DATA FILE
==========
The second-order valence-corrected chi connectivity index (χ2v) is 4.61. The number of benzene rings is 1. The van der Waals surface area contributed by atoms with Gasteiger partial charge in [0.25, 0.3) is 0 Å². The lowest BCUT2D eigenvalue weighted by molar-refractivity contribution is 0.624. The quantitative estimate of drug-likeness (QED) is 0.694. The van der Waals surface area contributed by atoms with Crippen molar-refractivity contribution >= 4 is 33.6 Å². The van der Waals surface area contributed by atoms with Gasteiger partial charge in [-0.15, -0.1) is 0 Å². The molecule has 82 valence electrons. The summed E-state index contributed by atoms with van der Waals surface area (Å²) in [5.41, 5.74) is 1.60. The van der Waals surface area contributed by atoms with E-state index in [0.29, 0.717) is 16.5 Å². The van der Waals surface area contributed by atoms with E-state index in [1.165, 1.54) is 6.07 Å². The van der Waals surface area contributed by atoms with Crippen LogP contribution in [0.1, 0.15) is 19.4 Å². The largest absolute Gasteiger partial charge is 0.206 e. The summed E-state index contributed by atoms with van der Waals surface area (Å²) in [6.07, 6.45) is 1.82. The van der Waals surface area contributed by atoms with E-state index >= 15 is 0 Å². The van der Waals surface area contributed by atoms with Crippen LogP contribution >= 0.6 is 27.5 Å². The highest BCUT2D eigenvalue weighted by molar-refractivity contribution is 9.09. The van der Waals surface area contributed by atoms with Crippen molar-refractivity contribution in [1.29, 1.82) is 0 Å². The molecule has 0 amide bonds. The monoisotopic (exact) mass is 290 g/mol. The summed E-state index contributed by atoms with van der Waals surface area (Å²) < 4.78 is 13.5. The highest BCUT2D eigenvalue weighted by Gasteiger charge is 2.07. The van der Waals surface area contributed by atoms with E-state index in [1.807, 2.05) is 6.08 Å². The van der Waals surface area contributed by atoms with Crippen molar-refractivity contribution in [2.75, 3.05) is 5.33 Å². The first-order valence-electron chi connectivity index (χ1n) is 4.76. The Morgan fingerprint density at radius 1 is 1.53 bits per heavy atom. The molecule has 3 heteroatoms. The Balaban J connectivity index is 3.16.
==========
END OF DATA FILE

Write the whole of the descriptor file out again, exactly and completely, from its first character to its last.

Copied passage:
The second-order valence-corrected chi connectivity index (χ2v) is 4.61. The number of benzene rings is 1. The van der Waals surface area contributed by atoms with Gasteiger partial charge in [0.25, 0.3) is 0 Å². The lowest BCUT2D eigenvalue weighted by molar-refractivity contribution is 0.624. The quantitative estimate of drug-likeness (QED) is 0.694. The van der Waals surface area contributed by atoms with Crippen molar-refractivity contribution >= 4 is 33.6 Å². The van der Waals surface area contributed by atoms with Gasteiger partial charge in [-0.15, -0.1) is 0 Å². The molecule has 82 valence electrons. The summed E-state index contributed by atoms with van der Waals surface area (Å²) in [5.41, 5.74) is 1.60. The van der Waals surface area contributed by atoms with E-state index in [0.29, 0.717) is 16.5 Å². The van der Waals surface area contributed by atoms with E-state index in [1.165, 1.54) is 6.07 Å². The van der Waals surface area contributed by atoms with Crippen LogP contribution in [0.1, 0.15) is 19.4 Å². The largest absolute Gasteiger partial charge is 0.206 e. The summed E-state index contributed by atoms with van der Waals surface area (Å²) in [6.07, 6.45) is 1.82. The van der Waals surface area contributed by atoms with E-state index >= 15 is 0 Å². The van der Waals surface area contributed by atoms with Crippen LogP contribution >= 0.6 is 27.5 Å². The highest BCUT2D eigenvalue weighted by molar-refractivity contribution is 9.09. The van der Waals surface area contributed by atoms with Crippen molar-refractivity contribution in [1.29, 1.82) is 0 Å². The molecule has 0 amide bonds. The monoisotopic (exact) mass is 290 g/mol. The summed E-state index contributed by atoms with van der Waals surface area (Å²) < 4.78 is 13.5. The highest BCUT2D eigenvalue weighted by Gasteiger charge is 2.07. The van der Waals surface area contributed by atoms with E-state index in [1.807, 2.05) is 6.08 Å². The van der Waals surface area contributed by atoms with Crippen molar-refractivity contribution in [2.75, 3.05) is 5.33 Å². The first-order valence-electron chi connectivity index (χ1n) is 4.76. The Morgan fingerprint density at radius 1 is 1.53 bits per heavy atom. The molecule has 3 heteroatoms. The Balaban J connectivity index is 3.16.